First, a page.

I have always known I emotionally shut down, but perhaps withdrawal feels more accurate. I withdraw when my sensory input becomes too much: too much negativity, too many decisions to deal with and too little time to process it all. I’ve been doing it since I was a child.
Having Autism means it’s almost compulsory, it’s easy to feel the withdrawal creep up. My mind switches, grows quieter, I hear nothing. I disconnect from the conversation when it becomes harder to formulate or listen to responses.
I am physically there but I’m not consciously co-operating. As I quietly detach from everything going on around me, I am calm. My environment becomes calm. As a child I was continually shutting down. It was my coping mechanism.
Even now when I know what is happening, there is little I can do about it to control it, or stop it. The environment I grew up in made shutting down more inevitable. Shutting down is also triggered by anxiety that is part of Autism.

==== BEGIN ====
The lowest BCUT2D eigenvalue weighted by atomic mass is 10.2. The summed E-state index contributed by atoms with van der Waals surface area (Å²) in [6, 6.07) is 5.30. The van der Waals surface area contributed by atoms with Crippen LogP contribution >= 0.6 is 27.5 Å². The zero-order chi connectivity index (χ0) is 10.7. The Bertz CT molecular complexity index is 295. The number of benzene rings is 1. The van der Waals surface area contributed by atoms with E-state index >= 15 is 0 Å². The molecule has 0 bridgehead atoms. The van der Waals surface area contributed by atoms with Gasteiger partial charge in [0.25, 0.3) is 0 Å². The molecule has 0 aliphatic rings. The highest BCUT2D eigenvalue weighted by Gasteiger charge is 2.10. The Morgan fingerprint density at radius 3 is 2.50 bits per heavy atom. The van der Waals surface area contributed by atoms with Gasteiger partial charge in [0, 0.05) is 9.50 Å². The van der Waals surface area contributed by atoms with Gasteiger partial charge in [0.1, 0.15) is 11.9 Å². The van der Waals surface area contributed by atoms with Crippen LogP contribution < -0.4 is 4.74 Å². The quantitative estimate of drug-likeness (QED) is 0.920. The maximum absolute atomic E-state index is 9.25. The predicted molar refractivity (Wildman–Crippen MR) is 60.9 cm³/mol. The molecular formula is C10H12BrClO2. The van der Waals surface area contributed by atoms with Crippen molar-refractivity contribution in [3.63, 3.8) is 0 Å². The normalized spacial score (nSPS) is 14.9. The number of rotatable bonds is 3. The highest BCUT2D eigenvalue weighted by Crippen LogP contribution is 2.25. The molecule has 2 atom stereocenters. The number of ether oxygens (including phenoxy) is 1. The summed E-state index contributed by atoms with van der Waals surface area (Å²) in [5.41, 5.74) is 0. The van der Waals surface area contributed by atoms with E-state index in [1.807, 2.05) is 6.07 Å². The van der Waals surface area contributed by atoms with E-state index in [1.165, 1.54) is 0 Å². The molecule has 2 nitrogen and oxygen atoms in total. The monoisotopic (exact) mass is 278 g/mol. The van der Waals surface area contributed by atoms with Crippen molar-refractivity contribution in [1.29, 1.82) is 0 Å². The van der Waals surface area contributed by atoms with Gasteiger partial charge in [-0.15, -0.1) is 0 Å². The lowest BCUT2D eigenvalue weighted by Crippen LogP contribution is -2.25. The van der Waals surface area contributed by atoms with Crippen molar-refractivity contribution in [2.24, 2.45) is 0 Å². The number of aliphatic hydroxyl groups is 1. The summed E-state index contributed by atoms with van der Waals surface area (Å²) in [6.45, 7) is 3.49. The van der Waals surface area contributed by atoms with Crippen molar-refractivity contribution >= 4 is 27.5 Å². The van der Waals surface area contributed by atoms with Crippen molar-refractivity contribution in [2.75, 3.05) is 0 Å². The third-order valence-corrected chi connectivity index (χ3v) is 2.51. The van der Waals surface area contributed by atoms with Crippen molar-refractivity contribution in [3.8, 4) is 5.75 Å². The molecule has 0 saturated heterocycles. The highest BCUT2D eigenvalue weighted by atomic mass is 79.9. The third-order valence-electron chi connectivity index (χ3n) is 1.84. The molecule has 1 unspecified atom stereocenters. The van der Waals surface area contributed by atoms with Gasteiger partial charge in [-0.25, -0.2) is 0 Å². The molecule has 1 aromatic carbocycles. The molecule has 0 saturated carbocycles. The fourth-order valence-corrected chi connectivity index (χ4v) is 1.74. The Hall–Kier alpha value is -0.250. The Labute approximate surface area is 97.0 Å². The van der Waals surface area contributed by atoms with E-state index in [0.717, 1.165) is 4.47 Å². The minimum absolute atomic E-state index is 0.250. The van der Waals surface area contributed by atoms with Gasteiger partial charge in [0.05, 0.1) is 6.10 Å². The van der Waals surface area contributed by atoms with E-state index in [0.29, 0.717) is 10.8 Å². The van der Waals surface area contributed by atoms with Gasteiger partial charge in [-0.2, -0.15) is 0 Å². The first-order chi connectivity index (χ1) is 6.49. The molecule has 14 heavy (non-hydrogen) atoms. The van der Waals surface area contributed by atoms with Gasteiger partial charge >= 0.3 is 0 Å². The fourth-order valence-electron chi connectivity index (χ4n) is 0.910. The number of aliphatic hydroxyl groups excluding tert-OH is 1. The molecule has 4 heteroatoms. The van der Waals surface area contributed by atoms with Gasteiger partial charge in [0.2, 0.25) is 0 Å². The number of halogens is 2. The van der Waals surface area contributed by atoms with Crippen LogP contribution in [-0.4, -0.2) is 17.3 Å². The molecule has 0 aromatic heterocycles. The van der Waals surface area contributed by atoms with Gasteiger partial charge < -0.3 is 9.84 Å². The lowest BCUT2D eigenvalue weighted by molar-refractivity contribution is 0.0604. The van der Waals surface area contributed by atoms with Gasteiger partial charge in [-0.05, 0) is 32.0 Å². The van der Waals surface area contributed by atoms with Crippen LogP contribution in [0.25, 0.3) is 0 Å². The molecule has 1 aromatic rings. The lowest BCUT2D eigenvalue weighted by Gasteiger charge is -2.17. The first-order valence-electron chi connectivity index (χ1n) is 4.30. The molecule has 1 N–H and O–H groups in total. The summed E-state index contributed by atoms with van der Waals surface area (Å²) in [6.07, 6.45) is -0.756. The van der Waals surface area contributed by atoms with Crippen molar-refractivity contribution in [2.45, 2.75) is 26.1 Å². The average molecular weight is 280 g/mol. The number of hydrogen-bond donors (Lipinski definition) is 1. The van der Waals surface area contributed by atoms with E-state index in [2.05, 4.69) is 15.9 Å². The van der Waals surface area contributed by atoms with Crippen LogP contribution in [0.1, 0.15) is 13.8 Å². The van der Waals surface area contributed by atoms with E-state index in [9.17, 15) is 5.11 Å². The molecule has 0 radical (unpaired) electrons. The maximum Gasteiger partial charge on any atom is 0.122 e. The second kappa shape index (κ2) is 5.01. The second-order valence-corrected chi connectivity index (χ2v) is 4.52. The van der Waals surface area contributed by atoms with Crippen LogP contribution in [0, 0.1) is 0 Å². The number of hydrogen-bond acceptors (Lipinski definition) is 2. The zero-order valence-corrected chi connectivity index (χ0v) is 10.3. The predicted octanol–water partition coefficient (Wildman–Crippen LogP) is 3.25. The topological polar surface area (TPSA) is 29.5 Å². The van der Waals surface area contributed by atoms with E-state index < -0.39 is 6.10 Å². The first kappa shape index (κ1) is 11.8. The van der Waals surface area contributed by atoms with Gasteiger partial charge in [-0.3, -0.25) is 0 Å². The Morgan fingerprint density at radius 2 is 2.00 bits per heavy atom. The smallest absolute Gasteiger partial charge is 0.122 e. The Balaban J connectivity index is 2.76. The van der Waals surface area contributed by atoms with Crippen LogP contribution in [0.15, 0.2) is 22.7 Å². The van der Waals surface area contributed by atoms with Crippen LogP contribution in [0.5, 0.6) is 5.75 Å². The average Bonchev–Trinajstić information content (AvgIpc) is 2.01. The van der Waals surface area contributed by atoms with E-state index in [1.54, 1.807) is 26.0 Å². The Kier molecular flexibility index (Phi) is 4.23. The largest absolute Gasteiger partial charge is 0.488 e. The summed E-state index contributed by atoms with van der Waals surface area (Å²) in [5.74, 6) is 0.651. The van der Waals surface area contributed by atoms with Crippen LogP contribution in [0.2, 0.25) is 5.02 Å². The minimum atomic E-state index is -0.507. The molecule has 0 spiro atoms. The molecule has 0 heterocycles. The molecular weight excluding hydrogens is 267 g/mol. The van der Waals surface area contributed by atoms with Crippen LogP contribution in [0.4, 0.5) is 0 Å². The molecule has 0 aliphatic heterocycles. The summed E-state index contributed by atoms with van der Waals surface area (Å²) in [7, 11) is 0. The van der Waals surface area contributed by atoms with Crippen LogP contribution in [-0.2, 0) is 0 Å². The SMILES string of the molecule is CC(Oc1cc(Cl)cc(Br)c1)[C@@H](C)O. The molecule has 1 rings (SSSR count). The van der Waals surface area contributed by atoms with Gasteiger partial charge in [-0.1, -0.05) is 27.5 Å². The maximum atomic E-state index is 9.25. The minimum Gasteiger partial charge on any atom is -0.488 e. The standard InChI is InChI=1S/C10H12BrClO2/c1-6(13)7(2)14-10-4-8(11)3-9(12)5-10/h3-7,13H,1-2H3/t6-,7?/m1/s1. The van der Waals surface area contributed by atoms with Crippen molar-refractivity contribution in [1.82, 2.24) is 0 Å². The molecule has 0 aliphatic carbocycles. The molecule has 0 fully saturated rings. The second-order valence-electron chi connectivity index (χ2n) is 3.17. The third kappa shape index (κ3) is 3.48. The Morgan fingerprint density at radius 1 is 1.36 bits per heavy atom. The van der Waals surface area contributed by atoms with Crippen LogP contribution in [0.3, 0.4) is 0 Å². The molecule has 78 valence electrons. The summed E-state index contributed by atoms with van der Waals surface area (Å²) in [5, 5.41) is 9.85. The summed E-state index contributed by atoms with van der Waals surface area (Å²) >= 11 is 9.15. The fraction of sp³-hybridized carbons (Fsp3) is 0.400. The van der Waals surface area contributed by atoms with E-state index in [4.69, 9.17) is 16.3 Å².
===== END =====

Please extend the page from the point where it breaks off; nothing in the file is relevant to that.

I hate the idea that I struggle to take control but the answers usually lie in what happens before a withdrawal trigger.
Although it’s not easy for me to anticipate or deal with change, I am getting better at reading the signs. Change itself is difficult because there are so many elements that I have to deal with before I can handle anything new. I try to embrace the unfamiliar, although the unfamiliar still catches me out.
It’s easy for environmental sensory overload to blow up into something bigger and those cause me to shut down. It is inevitable, but I must learn to compartmentalise my anxieties so that I can manage those.